The importance of Match Play to the Amateur Golfer

I find that the younger group of golfers in America only play golf in stroke play tournaments, and are not exposed enough to the tradition of match play.  There are so many differences in strategy when you are playing match play then when you are playing in a stroke play competition.  Typically when playing stroke play it is you against the course, even when you are in the final holes of a tournament, and it is down to you and one of your playing partners… you are still playing against the course.  Now you might have some differences in strategy when you are playing against one or two players rather than a full field event, but there are huge differences in match play.  Match play the course doesn’t matter, your score doesn’t matter, the only thing that matters is finishing the hole in less strokes than your opponent and winning the hole.

The Ryder Cup and the Presidents Cup use to be the only match play events that the professionals played in.  Now with the WGC playing a top 64 players in the world match play event every year and the Brits have their own match play event now, we can see that match play is becoming more popular in professional golf.

But where can amateurs play match play? Well the CDGA and the USGA both have plenty of Match Play events, most club championships at private clubs are match play events and some public courses still have club champions that have won through the art of match play.  Many city championships (such as Naperville City and the Aurora City Golf Tournaments) have a match play tournament.  The 2012 US Amateur is the most important and prestigious match play event for the amateur player.  The US Am is what all young golfers aspire to reach.  However the US Am is typically for collegiate players who are aspiring to become PGA Tour players, so the average 30 something guy (namely the Chicago Golf Guy) who has the competitive bug really doesn’t stand a chance with those young guns or does he?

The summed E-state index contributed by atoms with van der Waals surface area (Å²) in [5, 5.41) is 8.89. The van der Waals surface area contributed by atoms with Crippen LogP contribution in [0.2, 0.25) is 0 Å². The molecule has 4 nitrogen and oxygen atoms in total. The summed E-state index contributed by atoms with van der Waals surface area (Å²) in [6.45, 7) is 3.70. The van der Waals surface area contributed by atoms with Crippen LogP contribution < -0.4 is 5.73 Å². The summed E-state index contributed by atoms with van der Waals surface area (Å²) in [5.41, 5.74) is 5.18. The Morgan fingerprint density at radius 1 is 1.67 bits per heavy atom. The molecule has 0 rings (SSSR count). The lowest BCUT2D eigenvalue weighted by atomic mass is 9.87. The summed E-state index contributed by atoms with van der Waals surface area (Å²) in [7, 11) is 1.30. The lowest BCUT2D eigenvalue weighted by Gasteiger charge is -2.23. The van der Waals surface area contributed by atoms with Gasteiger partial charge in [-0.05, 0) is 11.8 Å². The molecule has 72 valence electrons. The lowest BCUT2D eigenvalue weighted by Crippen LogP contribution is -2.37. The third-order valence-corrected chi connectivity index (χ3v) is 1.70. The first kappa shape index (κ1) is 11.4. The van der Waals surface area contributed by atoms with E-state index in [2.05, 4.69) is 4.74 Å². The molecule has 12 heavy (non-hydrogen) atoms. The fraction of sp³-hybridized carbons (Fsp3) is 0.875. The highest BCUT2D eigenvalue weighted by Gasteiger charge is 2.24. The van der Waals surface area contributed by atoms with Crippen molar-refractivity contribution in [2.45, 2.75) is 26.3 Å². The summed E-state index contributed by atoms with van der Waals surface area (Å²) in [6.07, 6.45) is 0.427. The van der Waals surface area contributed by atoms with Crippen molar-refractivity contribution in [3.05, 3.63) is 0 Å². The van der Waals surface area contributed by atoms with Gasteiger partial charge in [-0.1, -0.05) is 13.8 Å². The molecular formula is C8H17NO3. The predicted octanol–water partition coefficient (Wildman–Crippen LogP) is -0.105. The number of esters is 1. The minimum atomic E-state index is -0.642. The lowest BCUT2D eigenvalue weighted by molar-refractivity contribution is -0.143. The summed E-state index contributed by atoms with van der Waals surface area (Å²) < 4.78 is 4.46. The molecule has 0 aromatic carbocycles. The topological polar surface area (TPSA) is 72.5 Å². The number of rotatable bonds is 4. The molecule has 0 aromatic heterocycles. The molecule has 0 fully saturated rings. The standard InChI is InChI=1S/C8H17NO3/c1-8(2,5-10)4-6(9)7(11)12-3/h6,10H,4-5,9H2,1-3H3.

The US Mid Amateur is for amateur golfers over the age of 25.  What the USGA created the Mid Am for is the amateur golfer, who wanted to compete at the highest level but never has an aspiration to turn professional.  Most golfers after the age of 25 don’t turn professional, therefore the Mid Am is the best way for older amateur golfers to compete.  The US Mid Amateur this year is being played right here in Chicago at the beautiful Conway Farms in Lake Forrest, IL.  The US Mid Am has competitors qualify over a few stages: a regional qualifier, a grueling stroke play tournament at Conway Farms to decide on the top 64 players who will go to match play, and then the actual match play tournament where players must win their match in order to advance.  Once you reach the match play portion of this event…all you have to do is beat the best Mid Amateur players one by one (six total matches) until you are the last person standing (literally standing because you cannot take a cart).  Piece of cake.

The winner of the US Mid Am will earn a spot into the Masters tournament, as well as eternal golf and Wikipedia glory as the Mid Am champion, and a spot in the Masters.  Did I mention the Masters?  How else does the normal guy get a chance to play in the Masters Tournament?  No other way for an amateur to get into the Masters than to win their way into the event by playing in one of the many match play events that the USGA hosts.